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Bookshop Santa Cruz Employees Consider Forming Union

Owner Casey Coonerty Protti says notice comes at a tough time for local store

Casey Coonerty Protti, owner of Bookshop Santa Cruz, hasn't taken a salary this year, due to losses from the pandemic. PHOTO: TARMO HANNULA

M.J. Jenkins, a bookseller at Bookshop Santa Cruz, didn’t take the decision to start organizing a union lightly.

“I was nervous, because unionizing can be seen as just a bunch of agitators. But that’s not what we’re going for at all,” says Jenkins, who’s worked at the bookstore for a little more than a year and makes $15.75 an hour.

Jenkins and some of her colleagues have submitted a mission statement about their intent to unionize to Bookshop owner Casey Coonerty Protti. According to a post on IndyBay.org, there will be a protest outside Bookshop on Pacific Avenue Friday, Dec. 11, at 5pm. Jenkins says she and her fellow organizers are focused on advocating for themselves in hopes of getting health care and a securing a livable wage—which, for Santa Cruz, they calculated to be $17.90.

Entry-level Bookshop employees currently start at a $15.50 hourly wage. For the first time, the store also has temporary workers, who are making $14 an hour for the holiday season, but they are not fully trained booksellers, Protti says. She adds that the majority of workers make more than $17.75 an hour.

Protti, who says Bookshop has been rocked by hardship from the Covid-19 pandemic, hasn’t taken a salary herself since mid-March. 

That is when health officials at both the state and local levels instituted stay-at-home orders, causing business to plummet, although book orders were available to customers for curbside pickup. In May, the store’s profits were down 50% compared to one year prior, Protti says.

Bookstores already operate on tight margins. In a good year, a bookstore is lucky to turn a 2% profit, she explains. Keeping the business afloat this year has put a strain on not just her finances but also those of her father Neal Coonerty, who first bought the business in 1973, she says.

Protti says that, if the shop’s employees do vote to form a union, the store’s managers will absolutely recognize the union and work with organizers. She promises to do their best to address all the union’s concerns and demands. 

Jenkins says the organizers’ request for health care is central to their concerns, given the stress involved in working during a pandemic.

Protti says the store, which is open 9am-9pm daily for the holidays, eliminated health benefits several years ago because the store’s management team was watching premiums increase 30% per year, and the care itself was lousy. Her team crunched the numbers and determined that it would be more cost-effective to just let employees buy health care for themselves on health care exchanges. 

Bookshop passed the savings onto its employees, Protti says, by giving everyone a $2 hourly wage increase that year. She says that the whole saga transpired before many of the current union organizers started working for the company, so she feels some of that context may be lost on them. Going forward, the store could probably give workers health care again, but the money would have to come from somewhere else, she says.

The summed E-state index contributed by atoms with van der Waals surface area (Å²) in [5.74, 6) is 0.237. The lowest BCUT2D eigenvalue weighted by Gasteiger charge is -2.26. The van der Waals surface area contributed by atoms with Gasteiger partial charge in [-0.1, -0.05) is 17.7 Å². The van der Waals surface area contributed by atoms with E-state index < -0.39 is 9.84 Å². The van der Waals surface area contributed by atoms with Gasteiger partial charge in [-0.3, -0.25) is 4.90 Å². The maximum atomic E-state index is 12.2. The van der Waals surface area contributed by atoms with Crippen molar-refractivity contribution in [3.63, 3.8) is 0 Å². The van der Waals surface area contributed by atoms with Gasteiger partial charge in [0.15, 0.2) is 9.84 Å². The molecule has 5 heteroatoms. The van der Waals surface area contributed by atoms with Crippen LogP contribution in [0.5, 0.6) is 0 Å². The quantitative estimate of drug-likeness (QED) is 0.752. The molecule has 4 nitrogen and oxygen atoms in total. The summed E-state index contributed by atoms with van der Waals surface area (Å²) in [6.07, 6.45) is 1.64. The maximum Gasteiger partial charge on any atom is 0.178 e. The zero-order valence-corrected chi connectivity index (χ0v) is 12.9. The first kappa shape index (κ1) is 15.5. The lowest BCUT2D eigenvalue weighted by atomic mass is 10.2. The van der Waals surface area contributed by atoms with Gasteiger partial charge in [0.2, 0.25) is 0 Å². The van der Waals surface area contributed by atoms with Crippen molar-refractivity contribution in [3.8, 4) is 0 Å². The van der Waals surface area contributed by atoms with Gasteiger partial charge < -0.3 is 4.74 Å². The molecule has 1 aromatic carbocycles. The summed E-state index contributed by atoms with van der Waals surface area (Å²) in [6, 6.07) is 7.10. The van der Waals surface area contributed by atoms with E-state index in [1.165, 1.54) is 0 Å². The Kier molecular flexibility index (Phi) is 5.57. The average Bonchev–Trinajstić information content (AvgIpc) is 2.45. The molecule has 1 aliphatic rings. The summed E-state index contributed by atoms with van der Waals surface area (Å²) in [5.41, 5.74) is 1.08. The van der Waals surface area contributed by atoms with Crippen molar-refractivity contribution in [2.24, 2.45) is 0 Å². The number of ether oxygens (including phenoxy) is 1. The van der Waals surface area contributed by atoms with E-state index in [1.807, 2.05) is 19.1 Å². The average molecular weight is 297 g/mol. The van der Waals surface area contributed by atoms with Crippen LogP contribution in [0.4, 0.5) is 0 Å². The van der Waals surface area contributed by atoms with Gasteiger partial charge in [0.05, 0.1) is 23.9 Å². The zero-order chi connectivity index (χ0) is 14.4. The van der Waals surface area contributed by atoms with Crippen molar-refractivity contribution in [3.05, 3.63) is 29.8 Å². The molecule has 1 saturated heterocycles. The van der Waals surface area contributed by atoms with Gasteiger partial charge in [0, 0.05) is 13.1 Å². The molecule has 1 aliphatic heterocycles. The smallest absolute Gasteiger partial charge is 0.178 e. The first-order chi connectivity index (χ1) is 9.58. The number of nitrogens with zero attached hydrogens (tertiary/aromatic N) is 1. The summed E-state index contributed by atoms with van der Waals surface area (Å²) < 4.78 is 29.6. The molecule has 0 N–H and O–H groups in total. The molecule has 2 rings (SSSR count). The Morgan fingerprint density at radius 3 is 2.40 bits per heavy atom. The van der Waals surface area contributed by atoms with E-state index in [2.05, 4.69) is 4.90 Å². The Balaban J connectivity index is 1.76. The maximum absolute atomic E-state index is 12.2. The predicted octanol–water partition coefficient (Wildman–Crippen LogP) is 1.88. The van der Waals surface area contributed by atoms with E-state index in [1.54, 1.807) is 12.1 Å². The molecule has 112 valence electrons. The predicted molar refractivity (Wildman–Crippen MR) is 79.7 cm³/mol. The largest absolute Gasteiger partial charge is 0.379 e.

“There’s no additional money hidden anywhere for any express purpose, so it would have to come out of some other part of the company,” she says. “It’s all open for discussion. But if health care is going to be $250,000, that would have to come out of payroll somehow, if we don’t have any profits.”

Jenkins says she wishes Bookshop had been more accommodating to workers who didn’t feel comfortable working with the public during the pandemic and about moving them to other tasks, like letting them work from home.

Protti says she and the managers tried to accommodate everyone, including Jenkins, as quickly as possible. The store went above and beyond government-mandated public health protocols for retail businesses, she says. Nonetheless, Protti says she empathizes with the stress of working in the store during the pandemic, as she has been experiencing it firsthand, and her husband is medically vulnerable.

While the announcement about a possible union did not totally blindside Protti, she wishes organizers had waited until after the holidays. The news came in the morning of Thursday, Dec. 10, right before the first night of Hanukkah. Protti, whose family celebrates both Hanukkah and Christmas, says the holiday season can already be a nerve-racking time, and this year, businesses are under pressure to try and recover as many losses as possible from a tough year.

“I’ve tried my best to lead with integrity and compassion but also to ensure that Bookshop Santa Cruz can make it out of the pandemic, which is still not guaranteed,” she says.

Jenkins says she and her fellow organizers also want to see the store survive.

Jenkins grew up in Santa Cruz and spent five years working for libraries. She loves helping people find good stories. She remembers going to Bookshop when she was a child, and, when she has kids one day, she looks forward to sharing the store with them, she says. She adds that, if someone wants to show support, they can mention that they support store workers while buying a book at the store, or they can write that they support Bookshop workers in the comment box for online orders.

“Our main thing is just getting these needs met, and I don’t see them as being wild,” Jenkins says. “We all love working at the store. We’re doing this because we want to keep working at this store. For a lot of us, it’s a passion.”

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